`She did,' persisted he in the same grave, collected manner as before `and not without reason,' he continued, gently disengaging himself from my grasp: `Mr. Huntingdon is ill.'
`And so she went to nurse him?'
`Fool!' I could not help exclaiming--and Lawrence looked up with a rather reproachful glance. `Is he dying then?'
`I think not, Markham.'
`And how many more nurses has he?--How many ladies are there besides, to take care of him?'
`None: he was alone, or she would not have gone.'
`Oh, confound it! this is intolerable!'
`What is? That he should be alone?'
I attempted no reply, for I was not sure that this circumstance did not partly conduce to my distraction. I therefore continued to pace the walk in silent anguish, with my hand pressed to my forehead; then suddenly pausing and turning to my companion, I impatiently exclaimed,
`Why did she take this infatuated step? What fiend persuaded her to it?'
`Nothing persuaded her but her own sense of duty.'
`I was half inclined to say so myself, Markham, at first. I assure you it was not by my advice that she went, for I detest that man as fervently as you can do--except, indeed, that his reformation would give me much greater pleasure than his death:--But all I did was to inform her of the circumstance of his illness (the consequence of a fall from his horse in hunting), and to tell her that that unhappy person, Miss Myers, had left him some time ago.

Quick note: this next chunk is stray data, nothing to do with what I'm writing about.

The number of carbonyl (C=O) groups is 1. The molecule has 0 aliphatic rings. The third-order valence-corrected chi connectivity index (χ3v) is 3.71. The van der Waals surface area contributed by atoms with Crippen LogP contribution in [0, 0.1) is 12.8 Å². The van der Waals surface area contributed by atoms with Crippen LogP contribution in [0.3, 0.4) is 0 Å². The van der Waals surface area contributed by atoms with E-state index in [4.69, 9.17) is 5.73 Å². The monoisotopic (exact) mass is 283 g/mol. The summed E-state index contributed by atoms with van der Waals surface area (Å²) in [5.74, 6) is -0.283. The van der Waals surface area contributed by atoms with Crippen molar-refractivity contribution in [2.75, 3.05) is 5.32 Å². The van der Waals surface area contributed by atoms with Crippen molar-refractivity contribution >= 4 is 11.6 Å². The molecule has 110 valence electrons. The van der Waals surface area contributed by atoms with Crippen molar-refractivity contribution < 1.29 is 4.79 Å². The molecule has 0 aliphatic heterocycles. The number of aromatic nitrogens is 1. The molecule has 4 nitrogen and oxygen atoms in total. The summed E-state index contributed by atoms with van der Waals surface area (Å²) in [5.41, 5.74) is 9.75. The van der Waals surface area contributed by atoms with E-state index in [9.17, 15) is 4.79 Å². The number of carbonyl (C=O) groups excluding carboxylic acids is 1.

`It was ill done! Now, when he finds the convenience of her presence, he will make all manner of lying speeches and false, fair promises for the future, and she will believe him, and then her condition will be ten times worse and ten times more irremediable than before.'
`There does not appear to be much ground for such apprehensions at present,' said he, producing a letter from his pocket: `from the account I received this morning, I should say--'
It was her writing! By an irresistible impulse, I held out my hand, and the words-- `Let me see it,' involuntarily passed my lips. He was evidently reluctant to grant the request, but while he hesitated, I snatched it from his hand. Recollecting myself, however, the minute after, I offered to restore it.
`Here, take it,' said I, `if you don't want me to read it.'
`No,' replied he, `you may read it if you like.'
I read it and so may you.
Grassdale, Nov. 4th.
|Copyright: All texts on Bibliomania are © Bibliomania.com Ltd, and may not be reproduced in any form without our written permission. See our FAQ for more details.|